The Lockdown Monologues prove that art can be immediately responsive to momentous social change. The artists behind these snapshots of life during the crisis have had only weeks to prepare them, though with what has happened in the interval, more instalments may be required to keep pace with unfolding history.
Three voices emerge in the monologues’ final chapter: an opera singer diagnosed with COVID-19, an international student in Melbourne and an Indigenous woman heading to country.
The sickened diva delivers a glib take on art as religion: the others are more dramatically interesting, partly because they distil a reckoning with racism, centuries in the making, that the pressure of the pandemic has brought to the surface.
In Jean Tong’s At Your Own Peril, directed by Ra Chapman and performed by Bernard Sam, an international student counsels an overseas friend wanting to study in Australia. He paints a nuanced picture but does not skimp on how fear of contagion has unleashed latent racism: ironically, the Black Lives Matter rally is the one place the speaker feels safe wearing a mask.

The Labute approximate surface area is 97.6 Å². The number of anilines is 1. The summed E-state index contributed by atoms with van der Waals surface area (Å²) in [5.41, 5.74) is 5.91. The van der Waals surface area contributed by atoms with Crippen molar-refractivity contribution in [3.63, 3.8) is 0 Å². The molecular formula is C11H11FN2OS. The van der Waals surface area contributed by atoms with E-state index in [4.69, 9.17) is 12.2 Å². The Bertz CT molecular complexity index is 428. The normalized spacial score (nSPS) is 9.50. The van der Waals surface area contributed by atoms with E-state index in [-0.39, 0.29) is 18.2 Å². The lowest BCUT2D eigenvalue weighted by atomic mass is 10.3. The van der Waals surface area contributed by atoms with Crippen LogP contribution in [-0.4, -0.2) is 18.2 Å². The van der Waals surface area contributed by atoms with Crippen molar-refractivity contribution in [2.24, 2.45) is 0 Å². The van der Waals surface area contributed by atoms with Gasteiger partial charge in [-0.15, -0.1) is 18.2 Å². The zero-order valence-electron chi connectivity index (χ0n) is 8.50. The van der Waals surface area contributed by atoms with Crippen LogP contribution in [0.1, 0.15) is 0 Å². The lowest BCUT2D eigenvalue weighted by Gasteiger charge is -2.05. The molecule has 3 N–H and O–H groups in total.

Millennia in the making, of course, is First Nations culture, and Jane Harrison’s What Matters, performed with great warmth by Lisa Maza, feels the most grounded and enduring of the lot.
With her 10-year-old son, a single mother heads to country, to a community blind to class or colour, where all that matters is people and connection to the land. The idyll is cut short when she returns to work in the city to find the horror of George Floyd’s killing and the eruption of worldwide protests.
She agonises over whether to participate in Melbourne’s BLM rally — a real-life moral dilemma during the pandemic — and resolves to attend safely with a son whose future she is willing to die for, finding hope and solidarity in direct action.